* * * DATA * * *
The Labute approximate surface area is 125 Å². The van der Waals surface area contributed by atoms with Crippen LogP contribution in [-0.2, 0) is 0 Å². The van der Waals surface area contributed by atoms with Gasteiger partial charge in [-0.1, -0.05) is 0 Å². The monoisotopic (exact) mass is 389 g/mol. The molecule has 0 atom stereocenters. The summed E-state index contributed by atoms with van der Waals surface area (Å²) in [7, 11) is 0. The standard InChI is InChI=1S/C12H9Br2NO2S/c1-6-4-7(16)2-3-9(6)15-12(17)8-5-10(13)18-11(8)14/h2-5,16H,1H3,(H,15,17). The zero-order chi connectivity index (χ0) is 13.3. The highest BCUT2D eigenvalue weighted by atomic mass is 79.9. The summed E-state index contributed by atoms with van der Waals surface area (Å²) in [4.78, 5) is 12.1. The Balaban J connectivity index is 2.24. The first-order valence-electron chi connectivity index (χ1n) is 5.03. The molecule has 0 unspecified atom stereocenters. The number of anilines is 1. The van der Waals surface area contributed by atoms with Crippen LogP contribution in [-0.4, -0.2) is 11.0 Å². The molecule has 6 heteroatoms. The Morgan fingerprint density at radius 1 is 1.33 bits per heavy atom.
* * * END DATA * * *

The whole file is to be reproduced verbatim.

The Labute approximate surface area is 125 Å². The van der Waals surface area contributed by atoms with Crippen LogP contribution in [-0.2, 0) is 0 Å². The van der Waals surface area contributed by atoms with Gasteiger partial charge in [-0.1, -0.05) is 0 Å². The monoisotopic (exact) mass is 389 g/mol. The molecule has 0 atom stereocenters. The summed E-state index contributed by atoms with van der Waals surface area (Å²) in [7, 11) is 0. The standard InChI is InChI=1S/C12H9Br2NO2S/c1-6-4-7(16)2-3-9(6)15-12(17)8-5-10(13)18-11(8)14/h2-5,16H,1H3,(H,15,17). The zero-order chi connectivity index (χ0) is 13.3. The highest BCUT2D eigenvalue weighted by atomic mass is 79.9. The summed E-state index contributed by atoms with van der Waals surface area (Å²) in [4.78, 5) is 12.1. The Balaban J connectivity index is 2.24. The first-order valence-electron chi connectivity index (χ1n) is 5.03. The molecule has 0 unspecified atom stereocenters. The number of anilines is 1. The van der Waals surface area contributed by atoms with Crippen LogP contribution in [-0.4, -0.2) is 11.0 Å². The molecule has 6 heteroatoms. The Morgan fingerprint density at radius 1 is 1.33 bits per heavy atom.